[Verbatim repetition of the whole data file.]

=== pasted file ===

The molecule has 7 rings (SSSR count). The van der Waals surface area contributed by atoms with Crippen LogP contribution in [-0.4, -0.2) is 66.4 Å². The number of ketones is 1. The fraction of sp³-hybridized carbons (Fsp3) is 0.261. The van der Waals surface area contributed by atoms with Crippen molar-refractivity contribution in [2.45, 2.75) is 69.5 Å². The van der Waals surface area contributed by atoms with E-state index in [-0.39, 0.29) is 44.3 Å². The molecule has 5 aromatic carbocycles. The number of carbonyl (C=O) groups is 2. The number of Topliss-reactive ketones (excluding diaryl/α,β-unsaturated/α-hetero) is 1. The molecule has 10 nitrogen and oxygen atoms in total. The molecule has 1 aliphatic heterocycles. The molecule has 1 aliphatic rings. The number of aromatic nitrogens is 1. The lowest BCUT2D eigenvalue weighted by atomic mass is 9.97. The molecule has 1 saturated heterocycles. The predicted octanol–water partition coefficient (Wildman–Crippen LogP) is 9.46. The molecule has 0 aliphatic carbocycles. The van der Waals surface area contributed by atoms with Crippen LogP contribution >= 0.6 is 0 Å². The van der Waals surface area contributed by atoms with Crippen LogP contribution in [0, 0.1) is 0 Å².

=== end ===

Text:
The molecule has 7 rings (SSSR count). The van der Waals surface area contributed by atoms with Crippen LogP contribution in [-0.4, -0.2) is 66.4 Å². The number of ketones is 1. The fraction of sp³-hybridized carbons (Fsp3) is 0.261. The van der Waals surface area contributed by atoms with Crippen molar-refractivity contribution in [2.45, 2.75) is 69.5 Å². The van der Waals surface area contributed by atoms with E-state index in [-0.39, 0.29) is 44.3 Å². The molecule has 5 aromatic carbocycles. The number of carbonyl (C=O) groups is 2. The number of Topliss-reactive ketones (excluding diaryl/α,β-unsaturated/α-hetero) is 1. The molecule has 10 nitrogen and oxygen atoms in total. The molecule has 1 aliphatic heterocycles. The molecule has 1 aliphatic rings. The number of aromatic nitrogens is 1. The lowest BCUT2D eigenvalue weighted by atomic mass is 9.97. The molecule has 1 saturated heterocycles. The predicted octanol–water partition coefficient (Wildman–Crippen LogP) is 9.46. The molecule has 0 aliphatic carbocycles. The van der Waals surface area contributed by atoms with Crippen LogP contribution >= 0.6 is 0 Å². The van der Waals surface area contributed by atoms with Crippen LogP contribution in [0, 0.1) is 0 Å².